NYC Attack: ISIS and Islamic Extremists Have Threatened New York for Years

ISIS has threatened to attack New York City for years. Supporters are now celebrating what they consider to be the first successful attack since 9/11. (Photo by Kena Betancur/Getty Images)

The Islamic State militant group has threatened an attack on New York City for years and its supporters are now reveling over the deadliest terror attack since 9/11 that killed eight people in lower Manhattan Tuesday.

According to NBC News, the terror suspect in Tuesday's vehicular attack is Sayfullo Habibullaevic Saipov, who came to the U.S. in 2010 from Uzbekistan. Saipov was shot by police during the New York City attack and was transported to an area hospital. ISIS typically does not claim attacks if the attacker is taken into police custody, New York Times correspondent and ISIS expert Rukmini Callimachi tweeted.

It was the deadliest terror attack in New York City since the Al Qaeda plot that saw two planes enter into the twin towers of the World Trade Center, killing almost 3,000 people in 2001. In subsequent years, New York City has remained a terror target and Tuesday might have marked terrorists' latest victory in nearly two decades against the sprawling urban hub considered an epicenter of U.S. finance, fashion, theater and architecture.

ISIS published videos and posts online about a possible attack on the city but did not claim responsibility Tuesday night as its supporters rejoiced online over the incident where a driver plowed through pedestrians before shouting "Allah Akbar."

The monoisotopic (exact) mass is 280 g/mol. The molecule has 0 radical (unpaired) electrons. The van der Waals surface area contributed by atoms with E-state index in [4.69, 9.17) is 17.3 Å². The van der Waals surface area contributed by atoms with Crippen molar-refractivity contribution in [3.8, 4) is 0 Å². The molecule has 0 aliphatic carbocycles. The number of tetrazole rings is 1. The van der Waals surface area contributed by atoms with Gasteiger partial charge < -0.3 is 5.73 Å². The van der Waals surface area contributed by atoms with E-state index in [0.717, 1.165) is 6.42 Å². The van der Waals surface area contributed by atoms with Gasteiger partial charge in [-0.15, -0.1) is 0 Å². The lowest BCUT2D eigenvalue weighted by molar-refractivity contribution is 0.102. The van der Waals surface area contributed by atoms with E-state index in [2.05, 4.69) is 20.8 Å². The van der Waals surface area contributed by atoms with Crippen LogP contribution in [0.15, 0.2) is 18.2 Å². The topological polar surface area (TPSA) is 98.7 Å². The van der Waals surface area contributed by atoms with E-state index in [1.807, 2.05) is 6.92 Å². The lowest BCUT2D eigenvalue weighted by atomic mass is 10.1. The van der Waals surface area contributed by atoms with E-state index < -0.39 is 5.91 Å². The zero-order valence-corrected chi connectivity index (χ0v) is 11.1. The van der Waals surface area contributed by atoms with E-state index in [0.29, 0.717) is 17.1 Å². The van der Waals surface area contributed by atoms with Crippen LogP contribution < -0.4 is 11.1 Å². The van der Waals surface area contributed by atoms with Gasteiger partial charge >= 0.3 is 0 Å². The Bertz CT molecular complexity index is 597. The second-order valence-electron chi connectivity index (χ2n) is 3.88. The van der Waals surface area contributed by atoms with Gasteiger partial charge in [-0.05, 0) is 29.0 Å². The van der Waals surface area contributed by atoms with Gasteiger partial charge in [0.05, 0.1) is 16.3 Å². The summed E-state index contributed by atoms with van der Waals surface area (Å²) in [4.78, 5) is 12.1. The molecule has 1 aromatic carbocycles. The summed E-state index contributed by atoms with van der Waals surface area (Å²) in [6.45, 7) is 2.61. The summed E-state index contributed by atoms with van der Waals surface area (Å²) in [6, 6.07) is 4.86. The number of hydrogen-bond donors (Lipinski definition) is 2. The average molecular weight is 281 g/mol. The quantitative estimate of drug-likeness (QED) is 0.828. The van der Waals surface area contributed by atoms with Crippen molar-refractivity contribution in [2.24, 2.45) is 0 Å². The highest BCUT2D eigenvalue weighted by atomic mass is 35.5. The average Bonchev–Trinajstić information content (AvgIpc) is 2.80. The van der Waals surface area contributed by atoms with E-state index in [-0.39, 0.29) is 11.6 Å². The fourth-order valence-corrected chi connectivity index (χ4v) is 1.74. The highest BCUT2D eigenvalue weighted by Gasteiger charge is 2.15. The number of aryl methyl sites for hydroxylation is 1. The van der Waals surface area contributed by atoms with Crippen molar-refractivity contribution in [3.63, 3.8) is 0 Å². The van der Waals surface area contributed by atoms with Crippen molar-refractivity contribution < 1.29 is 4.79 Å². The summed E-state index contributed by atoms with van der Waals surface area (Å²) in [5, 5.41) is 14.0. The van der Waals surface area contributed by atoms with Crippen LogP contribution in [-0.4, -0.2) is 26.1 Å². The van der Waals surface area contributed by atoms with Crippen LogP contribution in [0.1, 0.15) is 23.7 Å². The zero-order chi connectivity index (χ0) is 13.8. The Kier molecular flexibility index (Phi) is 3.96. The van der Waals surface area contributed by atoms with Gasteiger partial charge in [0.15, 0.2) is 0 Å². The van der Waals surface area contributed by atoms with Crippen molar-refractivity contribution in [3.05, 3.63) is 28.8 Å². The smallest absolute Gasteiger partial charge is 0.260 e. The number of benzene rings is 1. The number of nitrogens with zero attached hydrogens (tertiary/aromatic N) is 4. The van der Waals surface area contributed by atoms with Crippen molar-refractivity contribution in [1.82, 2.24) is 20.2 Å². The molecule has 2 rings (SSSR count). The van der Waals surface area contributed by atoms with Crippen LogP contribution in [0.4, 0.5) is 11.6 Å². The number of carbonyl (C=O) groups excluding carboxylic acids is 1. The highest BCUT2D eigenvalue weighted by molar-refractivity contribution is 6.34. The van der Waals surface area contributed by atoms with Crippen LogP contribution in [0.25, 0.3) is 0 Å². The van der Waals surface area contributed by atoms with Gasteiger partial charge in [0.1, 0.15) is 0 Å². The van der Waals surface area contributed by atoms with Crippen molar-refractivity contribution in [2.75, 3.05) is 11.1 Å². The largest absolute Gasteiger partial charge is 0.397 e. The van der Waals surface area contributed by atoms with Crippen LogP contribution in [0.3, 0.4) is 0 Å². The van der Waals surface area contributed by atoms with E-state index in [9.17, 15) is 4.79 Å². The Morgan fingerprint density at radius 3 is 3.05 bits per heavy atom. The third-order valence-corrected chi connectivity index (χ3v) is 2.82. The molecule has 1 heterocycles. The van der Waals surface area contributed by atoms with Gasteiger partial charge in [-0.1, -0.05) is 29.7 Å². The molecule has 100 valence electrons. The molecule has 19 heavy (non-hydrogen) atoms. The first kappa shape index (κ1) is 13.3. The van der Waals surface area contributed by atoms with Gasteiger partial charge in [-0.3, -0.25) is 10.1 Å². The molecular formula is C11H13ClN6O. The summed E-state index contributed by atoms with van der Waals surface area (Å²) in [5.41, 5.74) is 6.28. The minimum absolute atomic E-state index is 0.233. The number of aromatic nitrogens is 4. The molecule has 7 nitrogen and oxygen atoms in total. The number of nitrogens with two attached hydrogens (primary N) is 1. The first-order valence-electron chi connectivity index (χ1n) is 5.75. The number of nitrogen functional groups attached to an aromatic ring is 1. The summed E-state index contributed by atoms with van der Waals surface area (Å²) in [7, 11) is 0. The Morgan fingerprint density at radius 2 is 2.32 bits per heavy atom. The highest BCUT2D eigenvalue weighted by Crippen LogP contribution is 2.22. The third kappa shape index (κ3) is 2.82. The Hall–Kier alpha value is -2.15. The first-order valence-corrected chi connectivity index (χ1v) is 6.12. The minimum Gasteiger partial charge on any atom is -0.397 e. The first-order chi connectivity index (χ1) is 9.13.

In May, the group released a 44-minute propaganda video showing pictures of New York City and Washington D.C. while asking supporters to perform terrorist attacks with vehicles and knives. An ISIS fighter told supporters to run over non-believers in the video. "Liberate yourself from hellfire by killing a kafi (non-believer)," he said, according to NBC News.

The Justice Department announced in October that it had charged a man from the Philippines for funding a proposed ISIS attack in New York City. The department said Russell Salic, 37, had planned on executing a 9/11 like attack during Ramadan on Times Square and the New York subway system.

Following a massacre in Paris in 2015, ISIS released a video that pictured suicide bombers and bombs alongside photos of Herald Square and Times Square in New York City. ISIS claimed responsibility for the Paris extremist attacks that killed 129 people and started with gunmen entering the Bataclan concert hall and killing 90 people.

Since the attack, ISIS has claimed responsibility for several other attacks, including a suicide bombing attack in Manchester at an Ariana Grande concert in the United Kingdom, where more than 30 people including children were killed.

8. While there have been some exceptions, in general ISIS doesn't claim attacks if perpetrator is in custody. Recall the Chelsea bomber:

— Rukmini Callimachi (@rcallimachi) October 31, 2017

President Donald Trump appeared to link the Tuesday attack to ISIS in a tweet. He wrote: "We must not allow ISIS to return, or enter, our country after defeating them in the Middle East and elsewhere. Enough!"

We must not allow ISIS to return, or enter, our country after defeating them in the Middle East and elsewhere. Enough!

— Donald J. Trump (@realDonaldTrump) October 31, 2017

Officials said the deadliest vehicular attack took place in Nice, France, in July when a terrorist killed 86 people on Bastille Day with a rental car.